To view the digital version of this report, please click here.
German development bank KfW has established itself as a global capital markets behemoth, in the process acquiring a reputation as an innovative bond issuer, raising €70bn–€80bn of annual funding from Europe, the US and Asia. However, as regulators have sought to bring transparency and security to the over-the-counter derivative markets in the aftermath of the financial crisis, KfW’s extensive usage of swaps has moved into the spotlight, and raised some thorny issues for the agency and its banking counterparties.
Of particular concern has been the prospect of regulatory mismatches between the US and Europe, which threaten to derail KfW’s established roster of banking relationships. KfW issues the biggest portion of its paper in euros and dollars, which account for roughly 80% of its funding. The remaining 20% is issued in other currencies, like offshore renminbi, in which it is the largest non-Asian SSA issuer. The agency generally converts proceeds from foreign currency bonds into euros, the core currency of its lending business. It also hedges foreign currency and interest rate risk.
The system has worked well, with banks in national jurisdictions always happy to provide KfW with swap facilities following local currency issuance. However, in a recent rule change to European Capital Requirements Regulations policy makers granted banks an exemption to the need to hold capital against KfW counterparty risk, and so handed European banks a distinct advantage.
“KfW is a heavy user in particular of cross-currency swaps for its non-euro funding, and the exemption for banks regulated in Europe from holding capital against those swaps is a key advantage,” said Alex Caridia, a director in debt capital markets at Royal Bank of Canada. “It will make the cross-currency business much cheaper for them.”
As KfW wrestles with the potential impact of the rule change on its swap counterparty relationships a related issue in the derivatives business is collateral, and the use of credit support annexes. Traditionally, agencies such as KfW, which has an explicit state guarantee, have not posted collateral on their derivatives trades. Since the financial crisis, however, they have come under pressure to do so. While some, such as the European Investment Bank have refused to countenance collateral payments, KfW has been more circumspect, and is reported to be willing to post some collateral in the form of its own bonds to its swaps counterparties.
The situation is still far from ideal for dealers, though, with the contracts still heavily weighted in KfW’s favour. The mark-to-market thresholds beyond which KfW has to begin posting collateral against its swaps is understood to be much higher than the level at which its dealer counterparties begin to see margin fly out the door, undermining the benefit of the arrangement for banks. And while dealers may be able to repo KfW paper to lessen the funding burden that accompanies long-dated swaps, receiving these bonds as collateral will do nothing to diminish their counterparty credit risk exposure to the agency.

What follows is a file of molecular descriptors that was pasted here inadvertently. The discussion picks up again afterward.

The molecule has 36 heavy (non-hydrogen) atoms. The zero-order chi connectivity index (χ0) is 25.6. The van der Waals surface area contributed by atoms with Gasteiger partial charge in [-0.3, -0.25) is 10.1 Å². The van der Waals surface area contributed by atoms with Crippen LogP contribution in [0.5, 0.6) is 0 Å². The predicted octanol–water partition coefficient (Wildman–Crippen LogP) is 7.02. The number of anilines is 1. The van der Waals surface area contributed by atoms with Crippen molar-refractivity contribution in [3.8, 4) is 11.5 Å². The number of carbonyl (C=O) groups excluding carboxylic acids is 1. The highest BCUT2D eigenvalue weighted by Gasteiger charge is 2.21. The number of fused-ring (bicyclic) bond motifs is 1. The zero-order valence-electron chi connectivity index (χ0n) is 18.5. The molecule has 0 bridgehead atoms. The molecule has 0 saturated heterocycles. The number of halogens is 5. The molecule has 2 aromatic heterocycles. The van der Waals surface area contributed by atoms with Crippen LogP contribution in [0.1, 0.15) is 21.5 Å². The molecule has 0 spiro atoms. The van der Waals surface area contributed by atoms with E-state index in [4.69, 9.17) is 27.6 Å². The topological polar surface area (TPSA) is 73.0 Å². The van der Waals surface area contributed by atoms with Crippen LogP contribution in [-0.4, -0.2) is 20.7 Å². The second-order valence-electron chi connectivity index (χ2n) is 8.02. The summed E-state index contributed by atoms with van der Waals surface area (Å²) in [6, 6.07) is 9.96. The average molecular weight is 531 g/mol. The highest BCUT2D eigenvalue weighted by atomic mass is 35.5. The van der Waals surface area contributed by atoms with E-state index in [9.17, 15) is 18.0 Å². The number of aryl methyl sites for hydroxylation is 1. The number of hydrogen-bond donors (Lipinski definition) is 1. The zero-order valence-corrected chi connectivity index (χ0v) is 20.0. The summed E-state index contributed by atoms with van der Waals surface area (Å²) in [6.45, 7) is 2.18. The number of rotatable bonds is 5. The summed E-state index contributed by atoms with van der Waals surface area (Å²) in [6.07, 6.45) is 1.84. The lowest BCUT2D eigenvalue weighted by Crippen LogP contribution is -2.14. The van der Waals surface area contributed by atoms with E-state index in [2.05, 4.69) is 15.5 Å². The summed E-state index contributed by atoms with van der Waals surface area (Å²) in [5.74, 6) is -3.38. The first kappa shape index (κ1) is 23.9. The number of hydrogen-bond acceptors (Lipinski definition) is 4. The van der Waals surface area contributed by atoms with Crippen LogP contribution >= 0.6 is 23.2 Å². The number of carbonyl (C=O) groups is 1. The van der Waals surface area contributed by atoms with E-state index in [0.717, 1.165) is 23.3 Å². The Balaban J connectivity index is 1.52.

The issue is emotive among bankers, which all post collateral to agencies, and some said they would stop doing business with SSA clients unless two-way CSAs are implemented in full. Bar the extreme example of UBS pulling out of the business, these threats have proved idle so far. KfW for its part declines to discuss its policies.
The issue of collateral is important for public sector entities like KfW because they are exempt from clearing in both the US and Europe – which requires daily margin posting against swaps positions as well as an upfront initial margin payment – and are hopeful of escaping the regulatory mandate that has caught a large part of the swaps market. KfW has recently approached the Commodities Futures Trading Commission, and has written to the European Commission to pursue a further exemption from margin requirements for uncleared swaps.
Meanwhile, Chancellor Angela Merkel’s coalition said in April it planned to boost oversight of KfW Group’s growth, after its success moved it into Germany’s number three position by assets.
KfW had assets of €511bn in 2012 and is big enough to require supervision by BaFin regulator and the Bundesbank, Klaus-Peter Flosbach, a finance spokesman for the Christian Democrats, said. Meanwhile, SSA bond issuance has fallen sharply in Q1 2013, compared with the same period in 2012 as capital markets normalise following the extreme volatility seen over the past two years. Still, KfW has sold about €30bn of paper, with a recent €5bn US dollar bond printing at a record low coupon of 0.5%, and drawing investors from Asia, Europe and the US.
With the funding machine running like clockwork, it is likely to be regulatory rather than business matters which preoccupy KfW in the weeks and months ahead.